But Hendrix says that not having all the same interests or cultural reference points can actually be a really good opportunity to learn from one another. The problem only arises when one person is less flexible or spontaneous, while the other is constantly begging them to try something new. The best fix? You guessed it: compromise.

10. Your financial responsibilities might not mesh well together.

If you’re getting serious with an older man and marriage could be in your future, you’re going to want to think about what your combined finances would look like.

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“Just as he might be concerned about your student-loan payments, you have a right to be curious about aspects of his financial health,” Carmichael says.Is half of his money tied up in alimony and child support? Or are his children all grown up and financially independent?

“Openness should be a two-way street,” though, Carmichael says. So if the two of you feel like you’re in the stage of the relationship where combining finances could be in the near future, it’s important to be honest about where your money is going.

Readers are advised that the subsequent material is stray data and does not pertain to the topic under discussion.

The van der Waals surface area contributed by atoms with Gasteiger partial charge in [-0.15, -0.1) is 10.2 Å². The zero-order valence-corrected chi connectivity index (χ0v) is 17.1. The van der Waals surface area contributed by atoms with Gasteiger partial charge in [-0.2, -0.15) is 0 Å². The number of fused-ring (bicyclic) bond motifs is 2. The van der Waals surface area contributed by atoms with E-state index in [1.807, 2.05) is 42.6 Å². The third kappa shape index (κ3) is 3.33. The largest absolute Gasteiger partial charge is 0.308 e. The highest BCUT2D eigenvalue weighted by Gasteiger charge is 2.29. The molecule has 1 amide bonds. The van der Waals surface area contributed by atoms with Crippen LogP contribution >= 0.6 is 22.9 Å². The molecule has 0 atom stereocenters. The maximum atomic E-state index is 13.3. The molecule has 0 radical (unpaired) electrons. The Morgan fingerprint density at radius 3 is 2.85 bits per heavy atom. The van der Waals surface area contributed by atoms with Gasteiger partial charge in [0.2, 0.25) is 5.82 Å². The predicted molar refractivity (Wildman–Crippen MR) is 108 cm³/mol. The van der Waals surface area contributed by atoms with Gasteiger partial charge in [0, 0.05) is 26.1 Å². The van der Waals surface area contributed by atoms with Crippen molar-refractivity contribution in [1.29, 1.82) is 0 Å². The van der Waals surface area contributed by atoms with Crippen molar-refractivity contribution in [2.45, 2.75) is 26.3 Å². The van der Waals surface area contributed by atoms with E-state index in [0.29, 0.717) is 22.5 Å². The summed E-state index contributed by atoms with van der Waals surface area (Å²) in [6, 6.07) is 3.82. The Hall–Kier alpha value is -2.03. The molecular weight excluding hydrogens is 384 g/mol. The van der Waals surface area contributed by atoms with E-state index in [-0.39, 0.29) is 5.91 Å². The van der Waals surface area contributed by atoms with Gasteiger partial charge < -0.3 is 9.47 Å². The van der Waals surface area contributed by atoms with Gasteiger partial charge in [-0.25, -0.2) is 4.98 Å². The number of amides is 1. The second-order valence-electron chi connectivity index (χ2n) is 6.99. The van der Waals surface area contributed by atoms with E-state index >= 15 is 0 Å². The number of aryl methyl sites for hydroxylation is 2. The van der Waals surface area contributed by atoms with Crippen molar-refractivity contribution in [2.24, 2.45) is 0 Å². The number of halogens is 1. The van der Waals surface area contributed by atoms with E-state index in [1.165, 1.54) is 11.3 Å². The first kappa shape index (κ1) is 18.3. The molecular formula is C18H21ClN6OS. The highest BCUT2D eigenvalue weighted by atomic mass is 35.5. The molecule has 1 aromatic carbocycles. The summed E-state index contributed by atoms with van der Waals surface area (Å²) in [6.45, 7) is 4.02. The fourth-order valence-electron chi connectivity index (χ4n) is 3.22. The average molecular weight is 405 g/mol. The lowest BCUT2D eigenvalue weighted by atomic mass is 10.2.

Not sure how to start the convo? Carmichael usually advises her clients to just name the issue. “I love where our relationship is headed, and I’m super excited about our future together. But as things get more serious, I’d love to talk about our financial goals, where our money might go in the future, and what it’s currently being spent on now.” If a chunk of your salary is going toward loans or a second mortgage, say that. Then ask him if there are any large financial responsibilities that he’s concerned about. This will create an opportunity for open and honest dialogue. The conversation might feel a little uncomf at first, but you definitely want to have this discussion well before the vows, Carmichael says.

P.S. An older guy **might** have more disposable funds to spend on building a life together—if so, fun!—but that’s no guarantee. And you never want to partner up for money…so go back to point numero uno if you aren’t sure. At the end of the day, you want someone who brings out your best self, and there’s no age limit on that.